SHAPIRO: So, Rob, let's talk about this press conference between Biden and Scholz. Apparently, the two of them, according to Biden, are in complete agreement on sanctions. They say that the Nord Stream 2 pipeline will not go forward. Are they really standing shoulder to shoulder here?

SCHMITZ: Yeah, it's weird. You know, there's been a lot of verbal dancing around this definitive stance on the future of Nord Stream 2, this gas pipeline that has yet to carry Russian gas to Germany. But I think we have to take Scholz at his word when he says that Nord Stream 2 is on the table. Those were his strongest words yet on this. And most analysts take this to mean that Germany would halt the project in the event of an invasion. And this would have big economic consequences for Putin and Russia. Biden, in his press conference with Scholz today, actually said that Germany and the U.S. are in agreement that it cannot be business as usual if Russia invades. Biden also said that he and Scholz developed a package of sanctions that would impose swift consequences if Russia invades, consequences that could cripple Moscow economically.

SHAPIRO: And, Eleanor, to what extent is the French path here indicative of where Europe stands on all of this?

BEARDSLEY: Yeah, Ari, many Europeans - they have a - sort of a different point of view. They don't think war is imminent. In fact, hearing a lot of the U.S. language about, you know, an attack could come any day is perceived as very jarring here. People think the troop buildup, while very scary, and that, you know, people don't know what will happen, they think it's more to force the West to have dialogue with Russia and take its security concerns seriously.

And, you know, before heading to Moscow, Macron spoke of the trauma of European nations under Soviet occupation, but he also talked about the trauma of the Russian people. He's got a difficult job. He wants Russia to pull the troops back and de-escalate, but they're going to want something in return. But that has to be acceptable to Ukraine's president, Volodymyr Zelenskyy, who he sees tomorrow, and to European partners. So Macron has been preparing for this. He's spoken with Biden, his European allies and NATO in the last days, preparing for this tough diplomatic mission.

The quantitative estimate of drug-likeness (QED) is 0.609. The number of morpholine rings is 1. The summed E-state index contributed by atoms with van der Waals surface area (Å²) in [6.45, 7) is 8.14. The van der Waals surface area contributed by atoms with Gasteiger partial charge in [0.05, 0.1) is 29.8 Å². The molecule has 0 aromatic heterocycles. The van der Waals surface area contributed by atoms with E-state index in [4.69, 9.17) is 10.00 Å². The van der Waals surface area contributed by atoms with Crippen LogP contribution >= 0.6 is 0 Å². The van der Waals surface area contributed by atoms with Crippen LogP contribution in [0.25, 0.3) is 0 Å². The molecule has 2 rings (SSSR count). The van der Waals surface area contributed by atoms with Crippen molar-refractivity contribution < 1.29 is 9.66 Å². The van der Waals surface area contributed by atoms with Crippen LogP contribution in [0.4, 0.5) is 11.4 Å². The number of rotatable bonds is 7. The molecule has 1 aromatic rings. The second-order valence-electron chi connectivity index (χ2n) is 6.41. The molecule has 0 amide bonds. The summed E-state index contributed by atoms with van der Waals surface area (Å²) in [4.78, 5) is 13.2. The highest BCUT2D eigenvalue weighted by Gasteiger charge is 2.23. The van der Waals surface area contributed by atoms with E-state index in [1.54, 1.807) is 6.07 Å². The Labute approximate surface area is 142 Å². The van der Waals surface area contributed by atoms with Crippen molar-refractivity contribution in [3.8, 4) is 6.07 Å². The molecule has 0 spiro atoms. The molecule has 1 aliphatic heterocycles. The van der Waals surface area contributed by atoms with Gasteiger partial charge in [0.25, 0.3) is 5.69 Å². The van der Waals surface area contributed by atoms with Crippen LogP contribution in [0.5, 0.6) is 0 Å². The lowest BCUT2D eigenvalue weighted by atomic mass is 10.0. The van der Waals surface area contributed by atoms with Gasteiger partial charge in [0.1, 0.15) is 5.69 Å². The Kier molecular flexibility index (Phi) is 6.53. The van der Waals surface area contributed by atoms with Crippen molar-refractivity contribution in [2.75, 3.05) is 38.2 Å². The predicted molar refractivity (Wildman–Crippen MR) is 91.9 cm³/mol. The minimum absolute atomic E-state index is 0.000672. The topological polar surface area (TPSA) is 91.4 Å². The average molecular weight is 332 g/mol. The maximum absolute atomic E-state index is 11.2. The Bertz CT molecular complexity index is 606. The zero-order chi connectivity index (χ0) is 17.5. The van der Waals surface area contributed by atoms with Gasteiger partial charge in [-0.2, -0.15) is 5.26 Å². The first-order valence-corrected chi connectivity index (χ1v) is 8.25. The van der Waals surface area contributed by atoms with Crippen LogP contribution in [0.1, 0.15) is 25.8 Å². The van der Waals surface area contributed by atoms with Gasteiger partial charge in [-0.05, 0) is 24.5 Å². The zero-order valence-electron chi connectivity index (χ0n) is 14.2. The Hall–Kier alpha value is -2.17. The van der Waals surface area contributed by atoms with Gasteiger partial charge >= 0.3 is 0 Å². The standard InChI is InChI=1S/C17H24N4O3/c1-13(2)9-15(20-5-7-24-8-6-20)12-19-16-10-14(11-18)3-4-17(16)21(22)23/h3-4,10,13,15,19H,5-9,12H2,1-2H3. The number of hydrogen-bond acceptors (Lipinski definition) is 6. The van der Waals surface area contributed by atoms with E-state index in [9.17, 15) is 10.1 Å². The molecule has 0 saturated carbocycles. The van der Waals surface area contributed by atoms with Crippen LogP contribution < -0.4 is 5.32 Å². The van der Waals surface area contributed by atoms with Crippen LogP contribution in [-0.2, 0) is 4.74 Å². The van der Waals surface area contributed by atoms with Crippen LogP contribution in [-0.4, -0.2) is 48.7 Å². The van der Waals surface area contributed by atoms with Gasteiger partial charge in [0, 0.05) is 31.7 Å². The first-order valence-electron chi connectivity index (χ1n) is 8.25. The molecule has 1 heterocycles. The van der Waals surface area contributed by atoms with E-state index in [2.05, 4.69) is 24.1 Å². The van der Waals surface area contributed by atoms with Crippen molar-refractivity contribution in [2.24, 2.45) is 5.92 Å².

SHAPIRO: Frank, just to take a broad view for a moment, many analysts have said that Putin's overarching goal here is to reverse the gains that NATO made over the last two decades. As the U.S. now deploys more troops to Eastern Europe and European leaders seem to coalesce around an anti-Russia strategy, is there a point at which Putin's strategy might backfire, might be self-defeating?

LANGFITT: Absolutely. What Putin would want, I think, is a buffer between Russia and the European Union and NATO nations. And European cohesion is definitely his enemy. But it's interesting here, Ari, because, you know, since the end of the Cold War, NATO's been in a rolling identity crisis. Who is the enemy? What's the purpose? And if you talk to people in Brussels, they often kind of half joke that the Russian annexation of Crimea in 2014 was hugely beneficial to NATO because it gave it a focus. And so if there were some kind of invasion by the Russians, it actually could lead to an arms race, actually draw NATO nations closer together and can actually create more problems long term for Vladimir Putin.

SHAPIRO: That is NPR's Frank Langfitt in London, Eleanor Beardsley in Paris and Rob Schmitz, whose home base is Berlin. Thanks to all three of you.

LANGFITT: Happy to do it, Ari.

BEARDSLEY: Thank you, Ari.

SCHMITZ: Thanks. Transcript provided by NPR, Copyright NPR.

Rob Schmitz is NPR's international correspondent based in Berlin, where he covers the human stories of a vast region reckoning with its past while it tries to guide the world toward a brighter future. From his base in the heart of Europe, Schmitz has covered Germany's levelheaded management of the COVID-19 pandemic, the rise of right-wing nationalist politics in Poland and creeping Chinese government influence inside the Czech Republic.
Frank Langfitt is NPR's London correspondent. He covers the UK and Ireland, as well as stories elsewhere in Europe.
Eleanor Beardsley began reporting from France for NPR in 2004 as a freelance journalist, following all aspects of French society, politics, economics, culture and gastronomy. Since then, she has steadily worked her way to becoming an integral part of the NPR Europe reporting team.
Ari Shapiro has been one of the hosts of All Things Considered, NPR's award-winning afternoon newsmagazine, since 2015. During his first two years on the program, listenership to All Things Considered grew at an unprecedented rate, with more people tuning in during a typical quarter-hour than any other program on the radio.